With the horrors of the Haiti earthquake and now Chile on our minds, it's hard not to wonder: How would your family handle a disaster?
While we hope to never be put to the test, it's smart to be prepared. Here's what you need to know to keep your family safe in the face of an emergency.
From blackouts to big storms, the items you need to get through a worst-case scenario may already be in your home - just not stored in one place. Since every second counts in a true emergency, corral these basics in a portable container in the area of the house where you'll seek shelter, but within easy reach for evacuation: three days' worth of food and water, a first aid kit, battery-powered (or hand-crank) flashlights and radio, batteries (if needed), trash bags and duct tape (for sheltering-in-place; see ready.gov for details), regional maps, and any personal sanitation or specific family needs, like pet supplies. Your only specialty buy: medical masks to protect against air-quality problems and infections. (Large Natural Zip Top Canvas Tote Bag, $31; Lands' End, 800-800-5800)
Be prepared anywhere: Keep a kit at your workplace stocked with comfortable shoes (if you won't be able to walk a distance in your usual ones), snacks, water, and a flashlight; know your company's emergency procedures. In general, have on hand enough cash for five days of basic needs (gas, food) - but even $20 will help if ATMs are down.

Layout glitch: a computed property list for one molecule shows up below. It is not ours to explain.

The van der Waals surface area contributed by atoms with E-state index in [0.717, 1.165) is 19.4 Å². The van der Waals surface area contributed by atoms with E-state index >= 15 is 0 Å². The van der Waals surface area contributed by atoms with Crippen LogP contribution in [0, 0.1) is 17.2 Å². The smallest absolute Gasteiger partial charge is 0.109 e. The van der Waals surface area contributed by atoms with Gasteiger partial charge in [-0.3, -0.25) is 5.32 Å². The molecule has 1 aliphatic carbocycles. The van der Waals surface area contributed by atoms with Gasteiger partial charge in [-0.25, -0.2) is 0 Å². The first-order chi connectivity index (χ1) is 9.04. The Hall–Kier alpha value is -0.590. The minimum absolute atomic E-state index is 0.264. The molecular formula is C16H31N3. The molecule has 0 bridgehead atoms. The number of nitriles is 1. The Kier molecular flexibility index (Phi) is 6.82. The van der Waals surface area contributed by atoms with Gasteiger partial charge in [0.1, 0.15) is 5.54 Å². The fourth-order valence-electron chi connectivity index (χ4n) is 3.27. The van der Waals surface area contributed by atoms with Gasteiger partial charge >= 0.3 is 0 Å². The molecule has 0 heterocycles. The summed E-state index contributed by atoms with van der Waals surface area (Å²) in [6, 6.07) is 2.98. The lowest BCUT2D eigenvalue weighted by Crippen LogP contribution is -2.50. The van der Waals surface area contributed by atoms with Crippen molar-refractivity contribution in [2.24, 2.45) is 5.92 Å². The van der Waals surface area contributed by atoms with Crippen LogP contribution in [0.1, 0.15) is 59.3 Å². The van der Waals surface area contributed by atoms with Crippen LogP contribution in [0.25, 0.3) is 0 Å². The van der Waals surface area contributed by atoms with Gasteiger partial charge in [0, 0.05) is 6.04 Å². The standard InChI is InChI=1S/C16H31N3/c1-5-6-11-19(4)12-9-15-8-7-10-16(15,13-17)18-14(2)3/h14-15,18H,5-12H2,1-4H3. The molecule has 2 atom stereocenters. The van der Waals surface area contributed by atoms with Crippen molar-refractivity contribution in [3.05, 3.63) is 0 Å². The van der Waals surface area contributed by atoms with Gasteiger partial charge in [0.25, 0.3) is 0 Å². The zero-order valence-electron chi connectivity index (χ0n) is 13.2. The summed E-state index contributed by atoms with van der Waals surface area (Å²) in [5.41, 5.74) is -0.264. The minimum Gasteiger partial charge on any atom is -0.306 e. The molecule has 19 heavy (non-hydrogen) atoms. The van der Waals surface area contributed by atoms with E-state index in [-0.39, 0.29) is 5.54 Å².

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When disaster strikes, don't rely on memory or technology - save important digits on mini contact lists (ready.gov has templates you can print out) in family members' wallets and in your emergency kit. Establish a plan for checking in with relatives in case local lines get jammed. And teach everyone to text: Even if phone lines are clogged, text messages often go through. Recharge cell phones nightly, but also consider getting a battery-operated charger like Turbo Charge ($12), the top scorer in GHRI tests. Last, store an ICE ("in case of emergency") contact in your cell, so folks will know whom to call for you.
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Designate two family meeting places (nearby and farther away in your neighborhood). Hang the plan near your kit; review annually.
Power out? Unplug appliances and electronics and turn off air conditioners to prevent damage when the electricity surges back on. Leave one lamp on so you'll know when the power's back.Don't skip this list of what to toss and keep so your kit is always up-to-date.
What else would you include in your family's emergency kit?
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Reprinted with permission of Hearst Communications, Inc.